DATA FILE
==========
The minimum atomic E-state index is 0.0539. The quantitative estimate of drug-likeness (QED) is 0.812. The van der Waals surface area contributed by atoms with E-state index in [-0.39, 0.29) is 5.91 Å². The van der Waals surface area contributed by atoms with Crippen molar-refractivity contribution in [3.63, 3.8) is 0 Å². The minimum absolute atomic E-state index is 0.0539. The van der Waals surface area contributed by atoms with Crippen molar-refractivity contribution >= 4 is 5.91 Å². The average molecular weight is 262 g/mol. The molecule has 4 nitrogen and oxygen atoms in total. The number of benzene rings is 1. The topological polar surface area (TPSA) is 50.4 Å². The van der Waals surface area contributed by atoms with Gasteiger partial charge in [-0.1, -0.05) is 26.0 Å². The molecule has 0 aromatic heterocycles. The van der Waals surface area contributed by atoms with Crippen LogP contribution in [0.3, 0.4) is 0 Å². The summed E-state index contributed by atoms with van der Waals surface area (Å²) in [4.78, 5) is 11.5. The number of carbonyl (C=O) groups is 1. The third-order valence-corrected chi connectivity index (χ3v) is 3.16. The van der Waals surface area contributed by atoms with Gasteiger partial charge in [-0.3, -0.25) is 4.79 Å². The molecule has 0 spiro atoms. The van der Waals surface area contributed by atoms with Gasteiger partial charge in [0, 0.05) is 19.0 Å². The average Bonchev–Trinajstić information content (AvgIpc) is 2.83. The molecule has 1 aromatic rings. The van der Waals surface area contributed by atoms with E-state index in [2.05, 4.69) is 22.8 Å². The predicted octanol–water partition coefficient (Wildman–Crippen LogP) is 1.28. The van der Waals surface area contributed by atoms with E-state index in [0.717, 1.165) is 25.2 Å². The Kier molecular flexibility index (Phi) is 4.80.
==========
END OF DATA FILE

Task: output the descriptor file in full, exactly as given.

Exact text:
The minimum atomic E-state index is 0.0539. The quantitative estimate of drug-likeness (QED) is 0.812. The van der Waals surface area contributed by atoms with E-state index in [-0.39, 0.29) is 5.91 Å². The van der Waals surface area contributed by atoms with Crippen molar-refractivity contribution in [3.63, 3.8) is 0 Å². The minimum absolute atomic E-state index is 0.0539. The van der Waals surface area contributed by atoms with Crippen molar-refractivity contribution >= 4 is 5.91 Å². The average molecular weight is 262 g/mol. The molecule has 4 nitrogen and oxygen atoms in total. The number of benzene rings is 1. The topological polar surface area (TPSA) is 50.4 Å². The van der Waals surface area contributed by atoms with Gasteiger partial charge in [-0.1, -0.05) is 26.0 Å². The molecule has 0 aromatic heterocycles. The van der Waals surface area contributed by atoms with Crippen LogP contribution in [0.3, 0.4) is 0 Å². The summed E-state index contributed by atoms with van der Waals surface area (Å²) in [4.78, 5) is 11.5. The number of carbonyl (C=O) groups is 1. The third-order valence-corrected chi connectivity index (χ3v) is 3.16. The van der Waals surface area contributed by atoms with Gasteiger partial charge in [-0.3, -0.25) is 4.79 Å². The molecule has 0 spiro atoms. The van der Waals surface area contributed by atoms with Gasteiger partial charge in [0, 0.05) is 19.0 Å². The average Bonchev–Trinajstić information content (AvgIpc) is 2.83. The molecule has 1 aromatic rings. The van der Waals surface area contributed by atoms with E-state index in [2.05, 4.69) is 22.8 Å². The predicted octanol–water partition coefficient (Wildman–Crippen LogP) is 1.28. The van der Waals surface area contributed by atoms with E-state index in [0.717, 1.165) is 25.2 Å². The Kier molecular flexibility index (Phi) is 4.80.